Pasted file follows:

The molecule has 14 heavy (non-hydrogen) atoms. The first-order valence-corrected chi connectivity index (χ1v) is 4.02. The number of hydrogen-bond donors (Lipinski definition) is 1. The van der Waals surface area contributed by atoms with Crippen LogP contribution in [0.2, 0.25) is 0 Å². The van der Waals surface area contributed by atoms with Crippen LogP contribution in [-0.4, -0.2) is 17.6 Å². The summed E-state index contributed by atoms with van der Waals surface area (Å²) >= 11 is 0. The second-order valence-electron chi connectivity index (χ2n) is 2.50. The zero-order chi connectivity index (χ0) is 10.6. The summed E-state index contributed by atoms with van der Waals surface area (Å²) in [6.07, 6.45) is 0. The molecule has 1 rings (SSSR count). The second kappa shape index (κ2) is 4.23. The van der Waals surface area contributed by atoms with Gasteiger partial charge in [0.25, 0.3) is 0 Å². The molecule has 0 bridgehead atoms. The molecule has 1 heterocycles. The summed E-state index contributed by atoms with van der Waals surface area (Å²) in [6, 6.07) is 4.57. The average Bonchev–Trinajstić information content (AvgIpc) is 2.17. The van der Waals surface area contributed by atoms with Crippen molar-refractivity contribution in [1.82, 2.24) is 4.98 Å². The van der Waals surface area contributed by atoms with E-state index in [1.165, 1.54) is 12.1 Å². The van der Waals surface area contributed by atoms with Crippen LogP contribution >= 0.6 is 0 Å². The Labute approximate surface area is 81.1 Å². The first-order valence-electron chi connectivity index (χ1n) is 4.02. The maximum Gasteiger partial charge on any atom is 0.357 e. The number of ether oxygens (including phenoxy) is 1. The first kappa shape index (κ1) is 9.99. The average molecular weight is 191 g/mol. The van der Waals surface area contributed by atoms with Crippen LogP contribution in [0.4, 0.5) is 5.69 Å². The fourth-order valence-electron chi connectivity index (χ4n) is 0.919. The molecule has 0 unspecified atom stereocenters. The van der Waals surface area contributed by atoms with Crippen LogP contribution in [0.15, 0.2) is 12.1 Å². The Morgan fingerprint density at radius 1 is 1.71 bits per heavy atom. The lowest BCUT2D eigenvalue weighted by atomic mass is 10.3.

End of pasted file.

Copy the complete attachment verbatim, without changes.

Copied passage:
The molecule has 14 heavy (non-hydrogen) atoms. The first-order valence-corrected chi connectivity index (χ1v) is 4.02. The number of hydrogen-bond donors (Lipinski definition) is 1. The van der Waals surface area contributed by atoms with Crippen LogP contribution in [0.2, 0.25) is 0 Å². The van der Waals surface area contributed by atoms with Crippen LogP contribution in [-0.4, -0.2) is 17.6 Å². The summed E-state index contributed by atoms with van der Waals surface area (Å²) >= 11 is 0. The second-order valence-electron chi connectivity index (χ2n) is 2.50. The zero-order chi connectivity index (χ0) is 10.6. The summed E-state index contributed by atoms with van der Waals surface area (Å²) in [6.07, 6.45) is 0. The molecule has 1 rings (SSSR count). The second kappa shape index (κ2) is 4.23. The van der Waals surface area contributed by atoms with Gasteiger partial charge in [0.25, 0.3) is 0 Å². The molecule has 0 bridgehead atoms. The molecule has 1 heterocycles. The summed E-state index contributed by atoms with van der Waals surface area (Å²) in [6, 6.07) is 4.57. The average Bonchev–Trinajstić information content (AvgIpc) is 2.17. The van der Waals surface area contributed by atoms with Crippen molar-refractivity contribution in [1.82, 2.24) is 4.98 Å². The van der Waals surface area contributed by atoms with E-state index in [1.165, 1.54) is 12.1 Å². The van der Waals surface area contributed by atoms with Crippen LogP contribution >= 0.6 is 0 Å². The Labute approximate surface area is 81.1 Å². The first-order valence-electron chi connectivity index (χ1n) is 4.02. The maximum Gasteiger partial charge on any atom is 0.357 e. The number of ether oxygens (including phenoxy) is 1. The first kappa shape index (κ1) is 9.99. The average molecular weight is 191 g/mol. The van der Waals surface area contributed by atoms with Crippen LogP contribution in [0.4, 0.5) is 5.69 Å². The fourth-order valence-electron chi connectivity index (χ4n) is 0.919. The molecule has 0 unspecified atom stereocenters. The van der Waals surface area contributed by atoms with Crippen LogP contribution in [0.15, 0.2) is 12.1 Å². The Morgan fingerprint density at radius 1 is 1.71 bits per heavy atom. The lowest BCUT2D eigenvalue weighted by atomic mass is 10.3.